Digital Security: Be Deliberate, Be Judicious


Almost daily we hear of new and troubling attacks, hacks, and loss of key data and information, all taken from the online world by digital thieves. The technical ins and outs of these events are often confusing and complex and it’s easy to feel powerless to do anything about them. Yet, we can reduce risk by being deliberate and judicious in our use of digital resources. Here are two steps we can all take today:

Step 1 – Know who we are doing business with
Review privacy policies, learn about security practices, and apply common sense. Stop visiting or engaging with companies or sites that leave us uncomfortable. According to the Business Insider, there are now more than 644 million active websites on the Internet – so chances are the company you are doing business with is not the only provider. As part of Security Awareness Week (June 1-6), Merchants Bank has provided some quick steps to help you identify if a website is legitimate.

Step 2 – Enjoy the social network but…
The FBI cyber center reports the use of social media by cyber criminals has grown 400% since 2009. Sharing too much online allows thieves to build a near complete picture of who we are and then use that information to outright steal (or con others into revealing) otherwise protected data. Instead of posting everything about our lives, pick up the phone, send a note, or get together with friends. After all, it is those close to us who are most interested in what we have to share.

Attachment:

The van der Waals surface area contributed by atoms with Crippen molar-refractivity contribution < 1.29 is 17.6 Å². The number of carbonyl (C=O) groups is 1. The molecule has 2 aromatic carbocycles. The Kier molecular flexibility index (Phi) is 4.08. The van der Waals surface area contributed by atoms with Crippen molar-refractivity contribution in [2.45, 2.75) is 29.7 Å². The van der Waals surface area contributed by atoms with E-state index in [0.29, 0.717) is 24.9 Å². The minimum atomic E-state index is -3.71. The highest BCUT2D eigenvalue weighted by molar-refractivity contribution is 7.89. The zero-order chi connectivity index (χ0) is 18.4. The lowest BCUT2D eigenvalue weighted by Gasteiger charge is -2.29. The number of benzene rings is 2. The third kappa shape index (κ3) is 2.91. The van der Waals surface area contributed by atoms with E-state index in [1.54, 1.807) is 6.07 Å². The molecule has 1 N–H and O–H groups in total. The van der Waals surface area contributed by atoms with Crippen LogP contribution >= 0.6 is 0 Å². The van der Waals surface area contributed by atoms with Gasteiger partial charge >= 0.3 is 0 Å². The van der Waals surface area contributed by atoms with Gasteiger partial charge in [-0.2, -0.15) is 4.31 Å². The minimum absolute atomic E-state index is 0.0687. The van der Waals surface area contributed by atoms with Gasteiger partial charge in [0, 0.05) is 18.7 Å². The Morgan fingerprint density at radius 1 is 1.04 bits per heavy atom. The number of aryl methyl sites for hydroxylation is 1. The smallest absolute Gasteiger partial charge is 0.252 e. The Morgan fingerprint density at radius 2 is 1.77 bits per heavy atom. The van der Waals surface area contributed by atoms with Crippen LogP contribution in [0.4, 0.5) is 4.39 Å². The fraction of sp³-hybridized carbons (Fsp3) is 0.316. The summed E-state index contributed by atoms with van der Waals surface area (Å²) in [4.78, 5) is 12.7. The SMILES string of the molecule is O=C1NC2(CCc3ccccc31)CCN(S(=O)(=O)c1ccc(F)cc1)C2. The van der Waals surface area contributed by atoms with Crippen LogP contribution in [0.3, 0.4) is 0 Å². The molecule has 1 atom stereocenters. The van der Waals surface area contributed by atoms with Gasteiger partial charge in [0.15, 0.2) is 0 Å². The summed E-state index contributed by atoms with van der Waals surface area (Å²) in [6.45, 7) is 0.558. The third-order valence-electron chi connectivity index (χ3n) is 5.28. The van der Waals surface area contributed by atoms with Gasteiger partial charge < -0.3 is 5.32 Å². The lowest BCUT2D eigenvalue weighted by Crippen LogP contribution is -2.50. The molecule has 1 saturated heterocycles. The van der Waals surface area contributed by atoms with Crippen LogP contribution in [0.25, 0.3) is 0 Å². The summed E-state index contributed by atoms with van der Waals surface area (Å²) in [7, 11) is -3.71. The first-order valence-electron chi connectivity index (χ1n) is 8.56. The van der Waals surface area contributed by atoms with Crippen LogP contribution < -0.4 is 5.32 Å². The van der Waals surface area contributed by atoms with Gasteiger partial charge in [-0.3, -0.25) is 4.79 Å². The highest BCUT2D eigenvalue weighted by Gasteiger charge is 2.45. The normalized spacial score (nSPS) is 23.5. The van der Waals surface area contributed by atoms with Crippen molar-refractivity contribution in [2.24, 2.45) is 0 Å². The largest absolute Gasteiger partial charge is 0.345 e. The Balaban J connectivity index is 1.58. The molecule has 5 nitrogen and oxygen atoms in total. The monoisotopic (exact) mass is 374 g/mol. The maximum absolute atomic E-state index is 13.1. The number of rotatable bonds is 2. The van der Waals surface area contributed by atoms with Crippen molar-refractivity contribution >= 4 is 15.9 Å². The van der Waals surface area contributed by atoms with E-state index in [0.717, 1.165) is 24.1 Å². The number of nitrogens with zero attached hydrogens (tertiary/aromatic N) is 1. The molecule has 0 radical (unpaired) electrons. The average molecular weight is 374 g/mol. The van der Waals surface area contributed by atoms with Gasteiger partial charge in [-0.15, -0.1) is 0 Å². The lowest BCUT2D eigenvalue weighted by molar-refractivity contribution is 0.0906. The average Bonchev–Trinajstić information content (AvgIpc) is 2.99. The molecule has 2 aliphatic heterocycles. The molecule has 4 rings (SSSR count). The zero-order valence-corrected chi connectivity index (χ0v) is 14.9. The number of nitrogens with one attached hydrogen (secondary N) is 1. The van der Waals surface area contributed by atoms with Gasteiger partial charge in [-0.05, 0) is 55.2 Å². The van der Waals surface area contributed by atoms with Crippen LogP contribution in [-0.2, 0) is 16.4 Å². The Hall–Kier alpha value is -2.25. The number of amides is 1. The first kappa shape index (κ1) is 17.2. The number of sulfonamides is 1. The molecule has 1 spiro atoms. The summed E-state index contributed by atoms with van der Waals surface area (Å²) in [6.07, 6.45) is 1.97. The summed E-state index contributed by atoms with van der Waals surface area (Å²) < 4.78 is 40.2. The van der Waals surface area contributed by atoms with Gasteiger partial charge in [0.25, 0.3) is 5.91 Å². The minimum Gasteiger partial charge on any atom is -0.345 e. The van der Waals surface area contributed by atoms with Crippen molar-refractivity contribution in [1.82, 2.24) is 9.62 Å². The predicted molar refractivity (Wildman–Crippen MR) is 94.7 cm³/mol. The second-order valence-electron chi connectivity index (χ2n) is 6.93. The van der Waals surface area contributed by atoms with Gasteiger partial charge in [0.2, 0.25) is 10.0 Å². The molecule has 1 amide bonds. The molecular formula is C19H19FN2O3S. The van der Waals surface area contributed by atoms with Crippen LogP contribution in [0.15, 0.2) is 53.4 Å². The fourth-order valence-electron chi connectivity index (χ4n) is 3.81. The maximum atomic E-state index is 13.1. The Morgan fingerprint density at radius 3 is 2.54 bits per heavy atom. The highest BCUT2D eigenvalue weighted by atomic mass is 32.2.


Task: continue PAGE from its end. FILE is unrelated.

Some of the best approaches to security do not involve technology. By being more deliberate in how we share information, and more judicious in what we share, we can reduce the risks that, if our online information is compromised, it will have little value to thieves and cannot be used against us.

For more security information, sign up for Merchants Bank security tips and alerts via email.


Garage Sale Do’s and Don’ts


It’s garage sale season! How does getting paid to have people take the items you don’t want any more off your property sound?

Garage sales are a great way to get rid of things you don’t use any more — from your old children’s toys to the multiple sets of dishes boxed in the garage collecting dust. Maybe you’re moving and need to downsize. Or maybe you’re just fed up with the clutter in your home. Whatever the reason, if you can make a few bucks while getting rid of unwanted possessions, it seems like a no-brainer.

But before you simply drag all your items onto your front lawn, know that there are a few strategies to holding a successful yard sale. Consider these do’s and don’ts:


Be realistic with prices – As a general rule of thumb, garage sale prices should be between 25 and 30 percent of the item’s original price, and even less if your true motive is to get rid of things. However, it’s also important to note that most people will bargain you down even more (all the fun of a tag sale!), even if you do start at a low price, so be sure to keep that in mind when pricing.